The controller must factor into any such data protection assessment the use of de-identified data and the reasonable expectations of consumers, as well as the context of the processing and the relationship between the controller and the consumer whose personal data will be processed.
If a controller conducts a data protection assessment for the purpose of complying with another applicable law or regulation, the data protection assessment shall be deemed to satisfy these data protection assessment requirements if such data protection assessment is reasonably similar in scope and effect to the data protection assessment that would otherwise be conducted pursuant to these data protection assessment requirements.
A single data protection assessment may address a comparable set of processing operations that include similar activities.
Any controller in possession of de-identified data must do the following.
Nothing in the CTDPA shall be construed to do the following.
Nothing in in the CTDPA shall be construed to require a controller or processor to comply with an authenticated consumer rights request if the controller does the following.
The consumer rights of access to correction, to deletion, and to data portability shall not apply to pseudonymous data in cases where the controller is able to demonstrate that any information necessary to identify the consumer is kept separately and is subject to effective technical and organizational controls that prevent the controller from accessing such information.
A controller that discloses pseudonymous data or de-identified data must exercise reasonable oversight to monitor compliance with any contractual commitments to which the pseudonymous data or de-identified data is subject and must take appropriate steps to address any breaches of those contractual commitments.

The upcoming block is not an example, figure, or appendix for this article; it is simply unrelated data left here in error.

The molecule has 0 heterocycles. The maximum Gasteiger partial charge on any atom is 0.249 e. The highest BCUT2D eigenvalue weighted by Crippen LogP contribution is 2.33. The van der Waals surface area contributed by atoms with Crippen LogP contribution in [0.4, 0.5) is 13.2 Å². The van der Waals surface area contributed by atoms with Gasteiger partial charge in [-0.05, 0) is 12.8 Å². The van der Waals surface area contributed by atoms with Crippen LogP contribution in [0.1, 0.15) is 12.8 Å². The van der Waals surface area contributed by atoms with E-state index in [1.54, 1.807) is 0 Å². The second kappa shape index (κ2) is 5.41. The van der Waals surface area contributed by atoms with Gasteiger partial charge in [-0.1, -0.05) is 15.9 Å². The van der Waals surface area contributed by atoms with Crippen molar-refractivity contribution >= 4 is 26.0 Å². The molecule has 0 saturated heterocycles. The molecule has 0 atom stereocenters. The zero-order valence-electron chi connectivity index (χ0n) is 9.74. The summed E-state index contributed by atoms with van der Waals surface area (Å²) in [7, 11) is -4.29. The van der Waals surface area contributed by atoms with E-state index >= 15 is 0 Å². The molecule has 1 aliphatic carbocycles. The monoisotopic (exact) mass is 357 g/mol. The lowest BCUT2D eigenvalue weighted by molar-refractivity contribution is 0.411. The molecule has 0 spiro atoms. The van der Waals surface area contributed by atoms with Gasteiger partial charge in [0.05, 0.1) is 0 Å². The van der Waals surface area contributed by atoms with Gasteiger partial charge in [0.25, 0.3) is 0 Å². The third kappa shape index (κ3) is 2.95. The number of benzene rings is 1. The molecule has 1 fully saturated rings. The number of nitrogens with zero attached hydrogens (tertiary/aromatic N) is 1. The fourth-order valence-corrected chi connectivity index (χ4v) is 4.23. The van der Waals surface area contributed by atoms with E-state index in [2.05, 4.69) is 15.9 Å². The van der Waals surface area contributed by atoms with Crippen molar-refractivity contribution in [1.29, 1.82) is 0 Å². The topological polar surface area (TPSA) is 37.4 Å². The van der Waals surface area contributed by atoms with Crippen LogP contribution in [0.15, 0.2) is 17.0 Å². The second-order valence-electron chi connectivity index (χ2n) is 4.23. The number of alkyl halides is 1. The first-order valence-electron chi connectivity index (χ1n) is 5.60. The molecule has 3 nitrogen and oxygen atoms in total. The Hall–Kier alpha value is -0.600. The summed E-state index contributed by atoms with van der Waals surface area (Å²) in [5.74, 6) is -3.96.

The Connecticut attorney general will have exclusive authority to enforce violations of the CTDPA.
During the period beginning on July 1, 2023, and ending on December 31, 2024, the Connecticut attorney general must, prior to initiating any action for a violation of any provision of the CTDPA, issue a notice of violation to the controller if the Connecticut attorney general determines that a cure is possible. If the controller fails to cure such violation within 60 days of receipt of the notice of violation, the Connecticut attorney general may bring an action pursuant to the CTDPA.
Beginning on January 1, 2025, the Connecticut attorney general may, in determining whether to grant a controller or processor the opportunity to cure an alleged violation of any provision of the CTDPA, consider the following.
A violation of the requirements of the CTDPA will constitute an unfair trade practice for purposes of section 42–110b of the Connecticut General Statutes and will be enforced solely by the Connecticut attorney general, provided the provisions of section 42–110g of the Connecticut General Statutes will not apply to such violation.
Nothing in the CTDPA shall be construed as providing the basis for, or be subject to, a private right of action for violations of the CTDPA or any other law.